5 of 6 people found the following review helpful
This review is from: The Holy Bible (Audio CD)
A quick recap: The Manics came to prominece in the early '90s, with a string of near-perfect early singles ('New Art Riot e.p.', 'Motown Junk'...), followed by two criminally under-rated near-perfect albums: 1992's 'Generation Terrorists', a punky, thematically complex 18-track debut and 1993's 'Gold Against The Soul'- it's lyric-sheet alone making it one of the albums of the decade. And then came THIS. There'd never been an album like it before, and probably won't be again: in turn bleak, desolate and beautiful, harsh, ugly and brutal. 'Yes' and '4st 7lbs' dealt with Richey Edwards' own self-loathing, self-abuse and pseudo-prostitution: the former was a howling lament of lost innocence, the latter a bitter, mocking, self-referencing meditation on anorexia. 'Archives of Pain' is equally challenging- the band's most right-wing song, boasting the chilling refrain: "Sterilise rapists/All I preach is extinction", indicative of the mindset in which Richey penned the bulk of the album's lyrics. 'Faster' is said to be chiefly Nicky Wire's lyric, and remains one of the band's most-loved songs, adored even by those who maintain 'Everything Must Go's superiority over its predecessor: "I've been too honest with myself, I should have lied like everybody else", James Dean-Bradfield hollers. 'Mausoleum' and 'The Intense Humming of Evil' deal with the Holocaust, 'IfWhiteAmerica' with American politics and gun culture, 'She Is Suffering' echoes the line "Desire on its knees" from 'From Despair To Where' (from 'Gold Against The Soul'), and is probably the most accessible thing on the record. 'PCP' is a four-way pun on Plaid Cymru, The Portugese Communist Party, political correctness and police constables, and 'Revol' (which the band have bafflying chided as "sh*t", in recent years)- a heavy-metal tinged number parodying the private lives of political heroes is sheer genius. 'This Is Yesterday' is almost unbearably poignant heard in retrospect: "I repent, I'm sorry/Everything is falling apart", begins the second verse, and 'Die In The Summertime' has one of THE great Manics lyrics ("A tiny animal crawled into a quarter circle/If you really care wash the feet of a beggar"). 'Of Walking Abortion', the sort of song which would horrify the Manics' new fan base is wonderful: "Who's responsible?", James cries, "You f*cking are!", comes the reply.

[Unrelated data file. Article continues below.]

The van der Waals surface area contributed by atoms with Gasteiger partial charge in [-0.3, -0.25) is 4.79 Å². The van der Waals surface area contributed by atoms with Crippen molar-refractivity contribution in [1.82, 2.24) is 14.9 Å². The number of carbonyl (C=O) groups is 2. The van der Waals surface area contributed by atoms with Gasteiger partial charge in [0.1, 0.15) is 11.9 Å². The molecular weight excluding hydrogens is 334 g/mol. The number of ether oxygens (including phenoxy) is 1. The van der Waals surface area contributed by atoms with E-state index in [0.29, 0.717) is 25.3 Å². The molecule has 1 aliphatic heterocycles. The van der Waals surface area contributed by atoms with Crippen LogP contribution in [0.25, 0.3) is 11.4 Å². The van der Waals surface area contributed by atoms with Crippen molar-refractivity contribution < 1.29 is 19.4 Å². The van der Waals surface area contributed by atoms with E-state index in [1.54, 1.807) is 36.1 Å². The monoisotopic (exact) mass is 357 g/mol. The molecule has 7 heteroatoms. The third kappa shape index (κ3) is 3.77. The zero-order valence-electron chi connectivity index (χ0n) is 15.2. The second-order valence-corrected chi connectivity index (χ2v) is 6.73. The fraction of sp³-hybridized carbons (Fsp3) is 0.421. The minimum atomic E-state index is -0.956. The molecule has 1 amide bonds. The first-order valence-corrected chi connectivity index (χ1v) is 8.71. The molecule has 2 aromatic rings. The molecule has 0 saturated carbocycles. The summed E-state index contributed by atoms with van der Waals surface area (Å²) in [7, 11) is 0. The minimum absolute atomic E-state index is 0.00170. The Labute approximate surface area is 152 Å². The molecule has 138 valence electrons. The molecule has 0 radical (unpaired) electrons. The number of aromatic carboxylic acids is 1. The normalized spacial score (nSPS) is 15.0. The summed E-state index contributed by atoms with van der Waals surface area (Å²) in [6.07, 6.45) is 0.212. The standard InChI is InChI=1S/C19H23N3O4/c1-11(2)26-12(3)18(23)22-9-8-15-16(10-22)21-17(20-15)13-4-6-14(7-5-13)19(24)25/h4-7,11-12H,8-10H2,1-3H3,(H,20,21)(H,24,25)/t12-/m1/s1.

The lyrics are flawless, the music tight (the rhythm section echoing the 'Combat Rock' garb, with military precision)- Sean Moore's drumming as good as I've probably ever heard on a record, and the production mercifully slight. The Manics sound raw and exciting... This is perfect: it's the greatest record ever. Just buy it.